Over the past one and a half years since leaving Corporate America I’ve done some deep thinking about early retirement through posts such as:
When you’re used to working 12 hour days every day for 13 years it’s very hard to suddenly downshift from sixth to first. You’ll blow up your engine if you do. There needs to be a gradual progression whenever large life changes are made.
The first six months of retirement I was second guessing myself on whether I made the right move. I had just turned 35 years old and short-circuited my career in finance so I could spend more time traveling and doing this new thing online. I worked my ass off to finish writing my book on “How To Engineer Your Layoff” so I could at least say that I produced something meaningful if all went to hell.
My doubts began to calm down during my second six months of retirement because I was able to take a 2.5 week long business trip to Europe to research the happiest people in the world. Traveling while writing and maintaing my online business helped crystallize why I decided to leave Corporate America in the first place – more freedom!
The final six months have been an absolute blast, with six weeks this summer in NYC, Mallorca, and Switzerland (links to FOMO, finding perfect summers, and eradicating apathy) and four weeks this winter in Hawaii all the while working of course. There’s absolutely no law against having fun while traveling to understand different cultures to share them with all of you in my writing. The key is moderation.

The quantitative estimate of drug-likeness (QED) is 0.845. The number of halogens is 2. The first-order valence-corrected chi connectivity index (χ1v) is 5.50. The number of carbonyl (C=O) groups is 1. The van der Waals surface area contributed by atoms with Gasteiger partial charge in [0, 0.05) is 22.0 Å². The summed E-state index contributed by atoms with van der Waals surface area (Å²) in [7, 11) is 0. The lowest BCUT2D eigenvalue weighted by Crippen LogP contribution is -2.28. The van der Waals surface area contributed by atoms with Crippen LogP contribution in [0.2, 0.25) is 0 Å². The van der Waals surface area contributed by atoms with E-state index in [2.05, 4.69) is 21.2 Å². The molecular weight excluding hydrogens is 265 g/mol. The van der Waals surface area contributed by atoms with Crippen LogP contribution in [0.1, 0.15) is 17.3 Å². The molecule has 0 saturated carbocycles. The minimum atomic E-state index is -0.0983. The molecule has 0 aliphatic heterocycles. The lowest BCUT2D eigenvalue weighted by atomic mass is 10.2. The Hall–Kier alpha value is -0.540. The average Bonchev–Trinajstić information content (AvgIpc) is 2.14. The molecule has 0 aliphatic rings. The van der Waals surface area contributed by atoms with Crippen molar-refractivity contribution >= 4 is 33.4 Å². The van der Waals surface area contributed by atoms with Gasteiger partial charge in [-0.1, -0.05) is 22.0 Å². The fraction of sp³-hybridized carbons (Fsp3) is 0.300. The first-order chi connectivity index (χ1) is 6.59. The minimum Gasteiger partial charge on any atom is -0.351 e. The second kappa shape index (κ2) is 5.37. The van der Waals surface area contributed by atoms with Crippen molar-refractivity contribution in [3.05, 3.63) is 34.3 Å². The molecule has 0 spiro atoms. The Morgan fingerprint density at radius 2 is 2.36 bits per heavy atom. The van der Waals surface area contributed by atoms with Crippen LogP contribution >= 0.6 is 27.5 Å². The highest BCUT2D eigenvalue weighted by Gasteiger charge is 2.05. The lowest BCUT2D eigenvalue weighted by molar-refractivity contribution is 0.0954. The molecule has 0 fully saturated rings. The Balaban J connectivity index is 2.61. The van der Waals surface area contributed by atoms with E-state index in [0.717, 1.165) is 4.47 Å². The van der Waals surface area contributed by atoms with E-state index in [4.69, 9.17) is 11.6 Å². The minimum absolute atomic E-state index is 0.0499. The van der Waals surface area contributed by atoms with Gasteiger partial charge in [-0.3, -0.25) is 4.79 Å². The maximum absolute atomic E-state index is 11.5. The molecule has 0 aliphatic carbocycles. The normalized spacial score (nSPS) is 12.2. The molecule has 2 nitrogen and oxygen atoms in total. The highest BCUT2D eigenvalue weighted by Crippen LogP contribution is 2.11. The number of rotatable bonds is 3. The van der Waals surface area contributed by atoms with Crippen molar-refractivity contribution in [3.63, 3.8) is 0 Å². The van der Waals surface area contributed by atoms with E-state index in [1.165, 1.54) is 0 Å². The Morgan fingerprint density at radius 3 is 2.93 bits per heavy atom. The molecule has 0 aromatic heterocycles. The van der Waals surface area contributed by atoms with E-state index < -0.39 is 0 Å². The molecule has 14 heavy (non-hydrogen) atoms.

ONE THING MISSING FROM THE BELT
We always want what we don’t have, and what I don’t have on my resume is working for a startup.
I’ve lived in San Francisco for 12 years now. During this time I’ve seen a number of fantastic Bay Area startups go public. I remember seeing Sergei Brin from Google speak about his company’s growth during an investor roadshow luncheon back in 2004. My firm was one of the many joint book runners. Google has gone on to be a 10 bagger and created thousands of multi-millionaires and several multi-billionaires in the process.
In the meantime, financial stocks basically went nowhere since 2000 thanks to all the financial meltdowns. Financial services professionals got paid OK during this time, but it sure would have been nice if we got paid OK and saw our company’s stock rocket higher like our tech/internet brothers. By 2008, it was clear that not only would financial stocks continue to perform poorly with increased regulation, but compensation was also going to decline. It wasn’t as fun to be in investment banking anymore so I left.
To live during San Francisco’s internet golden age and never experience first hand what startup culture is like would be a shame. That would be like living in New York City and never trying your hand in finance, food, acting, or law. I’ve always imagined startups hum with a casual dress atmosphere dominated by enthusiastic individuals working nonstop towards making their product come to life. I want to contribute to such a culture.
Some of you may be wondering what’s wrong with me since I’m in the thick of my very own startup, my portfolio of sites on the web and YakezieNetwork.com, a finance advertising network. I’m the CEO of the business and make all the decisions. The business could sell for millions of dollars if I generate enough revenue, but selling isn’t on my mind because I treat my business like a companion for 2-4 hours a day during retirement. I’ve come to realize that despite a 10 handicap, I dislike golf and I always feel the need to be productive for just a little bit every day.